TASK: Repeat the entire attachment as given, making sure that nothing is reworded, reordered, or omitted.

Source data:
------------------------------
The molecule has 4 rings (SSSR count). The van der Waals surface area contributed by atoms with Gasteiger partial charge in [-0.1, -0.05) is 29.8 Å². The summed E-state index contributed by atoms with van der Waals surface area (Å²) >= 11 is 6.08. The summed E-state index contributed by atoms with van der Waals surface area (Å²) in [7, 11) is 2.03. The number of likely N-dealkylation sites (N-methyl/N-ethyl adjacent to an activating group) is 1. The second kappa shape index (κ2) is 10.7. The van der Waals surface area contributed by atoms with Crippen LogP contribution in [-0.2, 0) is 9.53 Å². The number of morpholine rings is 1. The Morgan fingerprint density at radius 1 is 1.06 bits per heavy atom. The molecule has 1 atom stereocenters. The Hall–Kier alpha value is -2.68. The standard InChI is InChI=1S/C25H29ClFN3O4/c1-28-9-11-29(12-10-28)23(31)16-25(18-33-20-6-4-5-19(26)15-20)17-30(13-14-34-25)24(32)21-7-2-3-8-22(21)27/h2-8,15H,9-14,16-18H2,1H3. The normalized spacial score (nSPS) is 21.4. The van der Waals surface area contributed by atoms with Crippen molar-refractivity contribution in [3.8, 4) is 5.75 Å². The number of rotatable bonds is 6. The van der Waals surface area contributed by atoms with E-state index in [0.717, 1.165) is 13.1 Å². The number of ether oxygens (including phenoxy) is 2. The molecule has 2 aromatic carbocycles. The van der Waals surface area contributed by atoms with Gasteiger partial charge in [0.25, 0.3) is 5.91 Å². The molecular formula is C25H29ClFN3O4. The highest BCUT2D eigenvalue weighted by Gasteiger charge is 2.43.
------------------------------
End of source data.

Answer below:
The molecule has 4 rings (SSSR count). The van der Waals surface area contributed by atoms with Gasteiger partial charge in [-0.1, -0.05) is 29.8 Å². The summed E-state index contributed by atoms with van der Waals surface area (Å²) >= 11 is 6.08. The summed E-state index contributed by atoms with van der Waals surface area (Å²) in [7, 11) is 2.03. The number of likely N-dealkylation sites (N-methyl/N-ethyl adjacent to an activating group) is 1. The second kappa shape index (κ2) is 10.7. The van der Waals surface area contributed by atoms with Crippen LogP contribution in [-0.2, 0) is 9.53 Å². The number of morpholine rings is 1. The Morgan fingerprint density at radius 1 is 1.06 bits per heavy atom. The molecule has 1 atom stereocenters. The Hall–Kier alpha value is -2.68. The standard InChI is InChI=1S/C25H29ClFN3O4/c1-28-9-11-29(12-10-28)23(31)16-25(18-33-20-6-4-5-19(26)15-20)17-30(13-14-34-25)24(32)21-7-2-3-8-22(21)27/h2-8,15H,9-14,16-18H2,1H3. The normalized spacial score (nSPS) is 21.4. The van der Waals surface area contributed by atoms with Crippen molar-refractivity contribution in [3.8, 4) is 5.75 Å². The number of rotatable bonds is 6. The van der Waals surface area contributed by atoms with E-state index in [0.717, 1.165) is 13.1 Å². The number of ether oxygens (including phenoxy) is 2. The molecule has 2 aromatic carbocycles. The van der Waals surface area contributed by atoms with Gasteiger partial charge in [0.25, 0.3) is 5.91 Å². The molecular formula is C25H29ClFN3O4. The highest BCUT2D eigenvalue weighted by Gasteiger charge is 2.43.